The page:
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‘Invisible Man’ brings classic to stage at Huntington

Lead Teagle Bougere heads impressive cast in adaptation

Published: Thursday, February 7, 2013

Updated: Thursday, February 7, 2013 13:02

Above the Huntington Theatre Company’s stage, an intricate placard reads “Go hold as ‘twere the mirror up to Nature.” Apart from referencing the literary classic “Hamlet,” this quote gives the packed audience a preview of what is to come from behind the curtain as they venture into the stage adaptation of Ralph Ellison’s classic “Invisible Man.”

Through his reworking of one of the most notable books to grace a high school English curriculum, Oren Jacoby actualizes the story of a young African−American man attending a 1930s southern black college who moves to Harlem for work.

The novel and stage show both tackle overarching issues of identity, race, dignity and finding one’s place in society during an age when civil rights were just beginning to be considered, let alone recognized universally.

“Invisible Man’s” three−act structure explores many levels of the protagonist’s journey. It begins with the iconic soliloquy in the Invisible Man’s cluttered basement home, lit by a ceiling entirely covered by glowing light bulbs.

This moment sets the tone for the entire play, with lead Teagle Bougere’s acting prowess, a stunning light design concept and hyper−close mirroring of the book that seems as if Jacoby copied and pasted portions into the script.

Seasoned Broadway actor Bougere offers great depth and range as the titular, nameless character — shifting from blazing political rage in one scene to the sorrow of a hurt, helpless soul in the next, then to a beaten−down acceptance that accompanies a neutral narrative quickly thereafter. At times, the social justice−heavy rants that speckle the script become too personal for him, making Bougere lose all sense of himself as an actor and lose himself in the message. Ironically, this absolute sense of presence and understanding of the words both detracts from and heightens his overall portrayal of a man on the edge.

Bougere is joined by an ensemble of other players who complement his character magnificently. Each of the nine other actors portrays multiple roles throughout the course of the show, adding distinct characterization and movement to each to easily distinguish them. It is through these colorful foils that the true transparency of the protagonist becomes clear.

The real magic of “Invisible Man” comes from its technical design. The use of light to create or change mood is a divisive tool used throughout. It complements the lead character from his opening monologue in which he declares, “I love light!” The use of various other forms and fixtures to illuminate the stage also creates a strong sense of place. Spotlights signify political protest, while fluorescent hanging bulbs tell the audience members that they have entered an office building.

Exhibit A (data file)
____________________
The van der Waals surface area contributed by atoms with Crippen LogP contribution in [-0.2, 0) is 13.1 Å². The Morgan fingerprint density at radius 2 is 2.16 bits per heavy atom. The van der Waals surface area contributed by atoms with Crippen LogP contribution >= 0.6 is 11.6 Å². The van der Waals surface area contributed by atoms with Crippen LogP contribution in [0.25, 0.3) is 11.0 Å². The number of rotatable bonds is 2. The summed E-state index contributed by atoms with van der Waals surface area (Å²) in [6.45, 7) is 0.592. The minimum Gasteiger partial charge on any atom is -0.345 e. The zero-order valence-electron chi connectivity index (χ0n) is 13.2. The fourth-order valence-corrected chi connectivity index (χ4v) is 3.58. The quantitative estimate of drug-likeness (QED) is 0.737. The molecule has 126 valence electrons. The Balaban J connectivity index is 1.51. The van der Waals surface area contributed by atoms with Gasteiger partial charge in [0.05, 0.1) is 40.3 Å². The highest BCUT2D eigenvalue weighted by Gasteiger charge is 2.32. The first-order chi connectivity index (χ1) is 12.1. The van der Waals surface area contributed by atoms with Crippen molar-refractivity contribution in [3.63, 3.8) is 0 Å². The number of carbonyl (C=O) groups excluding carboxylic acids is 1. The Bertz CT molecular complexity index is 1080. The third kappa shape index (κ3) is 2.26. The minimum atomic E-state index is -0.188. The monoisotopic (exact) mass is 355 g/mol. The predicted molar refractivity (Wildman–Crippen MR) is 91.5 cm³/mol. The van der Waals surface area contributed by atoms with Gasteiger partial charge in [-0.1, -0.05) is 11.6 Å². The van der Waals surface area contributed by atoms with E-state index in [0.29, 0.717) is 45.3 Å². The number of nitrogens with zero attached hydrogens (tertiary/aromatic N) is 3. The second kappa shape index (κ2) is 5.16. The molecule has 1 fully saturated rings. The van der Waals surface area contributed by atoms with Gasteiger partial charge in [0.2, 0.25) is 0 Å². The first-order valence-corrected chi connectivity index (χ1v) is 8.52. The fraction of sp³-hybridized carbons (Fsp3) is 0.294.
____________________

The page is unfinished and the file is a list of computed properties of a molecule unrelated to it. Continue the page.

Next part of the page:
These lights also blend with sound cues seamlessly and are used to signify changes or heightened stakes, but are much less obtrusive than the characteristic horns in the film “Inception” (2010) or the recent Broadway revival of Tennessee William’s “Cat on a Hot Tin Roof.”

The last technical aspect of the show to stand out was its pivotal use of multimedia projections on various screens on the stage. The use of archival images set the scene by flashing what the titular character would be seeing through his own eyes. The images brought a new level to the narrative storytelling of theater that is often not seen.

That being said, there were parts of “Invisible Man” that would have been better left unseen. For instance, the first act was mostly comprised of monologue after monologue and it quickly became monotonous. The one real instance of action for an hour is a lumbering scene of bad stage combat between young black men brought to box — more like bludgeon — one another for the enjoyment of the older white aristocracy. After seeing almost nothing happen on the stage, many patrons got up and left during the first intermission — and for good reason.

However, they missed a great reprise in the second and third acts. With dynamic acting, beautiful costuming and strong special effects, there is something for almost everyone to enjoy at “Invisible Man.”

The standout aspect of the play is the strong social justice message it presents, as it shows the divisions in the movement for social equality and the ultimate trampling of a minority’s human dignity by the masses. Although the story may be half a century old, the slip of the tongue between calling for “social responsibility” and “social equality” that gets our protagonist reprimanded still rings loudly in political discourse today.

Sadly, the Huntington’s limited engagement of “Invisible Man” has ended. Don’t fret if you missed it, though, since with such a recognizable name, powerful story and unique vision, this production is nothing if not Broadway−bound.

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